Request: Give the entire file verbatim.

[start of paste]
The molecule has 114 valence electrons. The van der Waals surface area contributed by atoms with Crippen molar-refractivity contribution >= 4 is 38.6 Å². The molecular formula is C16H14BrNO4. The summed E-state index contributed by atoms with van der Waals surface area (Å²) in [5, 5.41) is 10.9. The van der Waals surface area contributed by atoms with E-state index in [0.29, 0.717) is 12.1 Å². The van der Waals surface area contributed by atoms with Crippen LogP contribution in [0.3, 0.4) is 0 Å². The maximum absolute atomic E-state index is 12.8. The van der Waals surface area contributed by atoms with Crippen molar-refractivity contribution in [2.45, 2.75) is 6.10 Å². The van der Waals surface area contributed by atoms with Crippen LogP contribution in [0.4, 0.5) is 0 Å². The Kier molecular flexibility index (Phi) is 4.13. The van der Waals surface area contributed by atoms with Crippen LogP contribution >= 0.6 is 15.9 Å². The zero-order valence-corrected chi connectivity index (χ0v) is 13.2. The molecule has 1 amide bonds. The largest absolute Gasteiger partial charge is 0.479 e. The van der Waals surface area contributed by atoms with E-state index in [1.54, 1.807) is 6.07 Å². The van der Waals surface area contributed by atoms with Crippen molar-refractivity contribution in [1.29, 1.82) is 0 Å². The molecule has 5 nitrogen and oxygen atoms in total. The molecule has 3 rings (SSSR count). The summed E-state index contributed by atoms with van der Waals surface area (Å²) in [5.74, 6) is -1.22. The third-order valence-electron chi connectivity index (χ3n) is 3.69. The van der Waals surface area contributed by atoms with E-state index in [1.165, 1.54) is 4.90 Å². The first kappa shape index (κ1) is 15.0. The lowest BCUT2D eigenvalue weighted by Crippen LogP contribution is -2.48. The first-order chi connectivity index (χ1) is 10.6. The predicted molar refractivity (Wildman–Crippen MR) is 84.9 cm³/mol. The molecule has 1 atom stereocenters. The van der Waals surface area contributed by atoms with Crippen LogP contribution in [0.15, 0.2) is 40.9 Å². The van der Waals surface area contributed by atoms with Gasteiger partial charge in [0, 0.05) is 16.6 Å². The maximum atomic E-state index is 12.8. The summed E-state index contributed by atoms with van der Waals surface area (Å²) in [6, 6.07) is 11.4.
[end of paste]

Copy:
The molecule has 114 valence electrons. The van der Waals surface area contributed by atoms with Crippen molar-refractivity contribution >= 4 is 38.6 Å². The molecular formula is C16H14BrNO4. The summed E-state index contributed by atoms with van der Waals surface area (Å²) in [5, 5.41) is 10.9. The van der Waals surface area contributed by atoms with E-state index in [0.29, 0.717) is 12.1 Å². The van der Waals surface area contributed by atoms with Crippen LogP contribution in [0.3, 0.4) is 0 Å². The maximum absolute atomic E-state index is 12.8. The van der Waals surface area contributed by atoms with Crippen molar-refractivity contribution in [2.45, 2.75) is 6.10 Å². The van der Waals surface area contributed by atoms with Crippen LogP contribution in [0.4, 0.5) is 0 Å². The Kier molecular flexibility index (Phi) is 4.13. The van der Waals surface area contributed by atoms with Crippen LogP contribution >= 0.6 is 15.9 Å². The zero-order valence-corrected chi connectivity index (χ0v) is 13.2. The molecule has 1 amide bonds. The largest absolute Gasteiger partial charge is 0.479 e. The van der Waals surface area contributed by atoms with E-state index in [1.54, 1.807) is 6.07 Å². The van der Waals surface area contributed by atoms with Crippen molar-refractivity contribution in [1.29, 1.82) is 0 Å². The molecule has 5 nitrogen and oxygen atoms in total. The molecule has 3 rings (SSSR count). The summed E-state index contributed by atoms with van der Waals surface area (Å²) in [5.74, 6) is -1.22. The third-order valence-electron chi connectivity index (χ3n) is 3.69. The van der Waals surface area contributed by atoms with E-state index in [1.165, 1.54) is 4.90 Å². The first kappa shape index (κ1) is 15.0. The lowest BCUT2D eigenvalue weighted by Crippen LogP contribution is -2.48. The first-order chi connectivity index (χ1) is 10.6. The predicted molar refractivity (Wildman–Crippen MR) is 84.9 cm³/mol. The molecule has 1 atom stereocenters. The van der Waals surface area contributed by atoms with Crippen LogP contribution in [0.15, 0.2) is 40.9 Å². The van der Waals surface area contributed by atoms with Gasteiger partial charge in [0, 0.05) is 16.6 Å². The maximum atomic E-state index is 12.8. The summed E-state index contributed by atoms with van der Waals surface area (Å²) in [6, 6.07) is 11.4.